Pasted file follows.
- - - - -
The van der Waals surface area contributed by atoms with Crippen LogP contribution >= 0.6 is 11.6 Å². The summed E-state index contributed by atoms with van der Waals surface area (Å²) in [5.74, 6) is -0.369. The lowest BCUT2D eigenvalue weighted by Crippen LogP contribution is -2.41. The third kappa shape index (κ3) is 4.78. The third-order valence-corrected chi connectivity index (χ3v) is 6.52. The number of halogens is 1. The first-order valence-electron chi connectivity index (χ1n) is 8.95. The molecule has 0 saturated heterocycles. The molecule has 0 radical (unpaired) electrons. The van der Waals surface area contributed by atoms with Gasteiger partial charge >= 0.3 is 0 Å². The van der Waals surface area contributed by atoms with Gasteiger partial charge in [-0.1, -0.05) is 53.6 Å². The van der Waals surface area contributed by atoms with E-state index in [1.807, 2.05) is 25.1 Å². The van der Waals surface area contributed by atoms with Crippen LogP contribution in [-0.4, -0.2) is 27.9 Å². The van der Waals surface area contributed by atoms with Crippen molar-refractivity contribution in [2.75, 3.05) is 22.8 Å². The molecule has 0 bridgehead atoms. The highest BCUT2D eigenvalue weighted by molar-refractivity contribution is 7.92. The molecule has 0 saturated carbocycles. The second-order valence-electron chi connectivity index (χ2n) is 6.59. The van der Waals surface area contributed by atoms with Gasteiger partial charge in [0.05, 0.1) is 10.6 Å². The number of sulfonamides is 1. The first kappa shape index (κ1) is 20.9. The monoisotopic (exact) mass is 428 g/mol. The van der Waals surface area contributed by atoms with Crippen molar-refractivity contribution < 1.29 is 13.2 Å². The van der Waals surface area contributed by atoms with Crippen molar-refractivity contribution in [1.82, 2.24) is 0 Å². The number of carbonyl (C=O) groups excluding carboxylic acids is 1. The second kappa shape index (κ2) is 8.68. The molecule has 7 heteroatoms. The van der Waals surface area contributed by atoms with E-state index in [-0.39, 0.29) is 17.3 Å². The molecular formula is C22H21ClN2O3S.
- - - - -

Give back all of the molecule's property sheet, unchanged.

The van der Waals surface area contributed by atoms with Crippen LogP contribution >= 0.6 is 11.6 Å². The summed E-state index contributed by atoms with van der Waals surface area (Å²) in [5.74, 6) is -0.369. The lowest BCUT2D eigenvalue weighted by Crippen LogP contribution is -2.41. The third kappa shape index (κ3) is 4.78. The third-order valence-corrected chi connectivity index (χ3v) is 6.52. The number of halogens is 1. The first-order valence-electron chi connectivity index (χ1n) is 8.95. The molecule has 0 saturated heterocycles. The molecule has 0 radical (unpaired) electrons. The van der Waals surface area contributed by atoms with Gasteiger partial charge >= 0.3 is 0 Å². The van der Waals surface area contributed by atoms with Gasteiger partial charge in [-0.1, -0.05) is 53.6 Å². The van der Waals surface area contributed by atoms with E-state index in [1.807, 2.05) is 25.1 Å². The van der Waals surface area contributed by atoms with Crippen LogP contribution in [-0.4, -0.2) is 27.9 Å². The van der Waals surface area contributed by atoms with Crippen molar-refractivity contribution in [2.75, 3.05) is 22.8 Å². The molecule has 0 bridgehead atoms. The highest BCUT2D eigenvalue weighted by molar-refractivity contribution is 7.92. The molecule has 0 saturated carbocycles. The second-order valence-electron chi connectivity index (χ2n) is 6.59. The van der Waals surface area contributed by atoms with Gasteiger partial charge in [0.05, 0.1) is 10.6 Å². The number of sulfonamides is 1. The first kappa shape index (κ1) is 20.9. The monoisotopic (exact) mass is 428 g/mol. The van der Waals surface area contributed by atoms with Crippen molar-refractivity contribution < 1.29 is 13.2 Å². The van der Waals surface area contributed by atoms with Crippen molar-refractivity contribution in [1.82, 2.24) is 0 Å². The number of carbonyl (C=O) groups excluding carboxylic acids is 1. The second kappa shape index (κ2) is 8.68. The molecule has 7 heteroatoms. The van der Waals surface area contributed by atoms with E-state index in [-0.39, 0.29) is 17.3 Å². The molecular formula is C22H21ClN2O3S.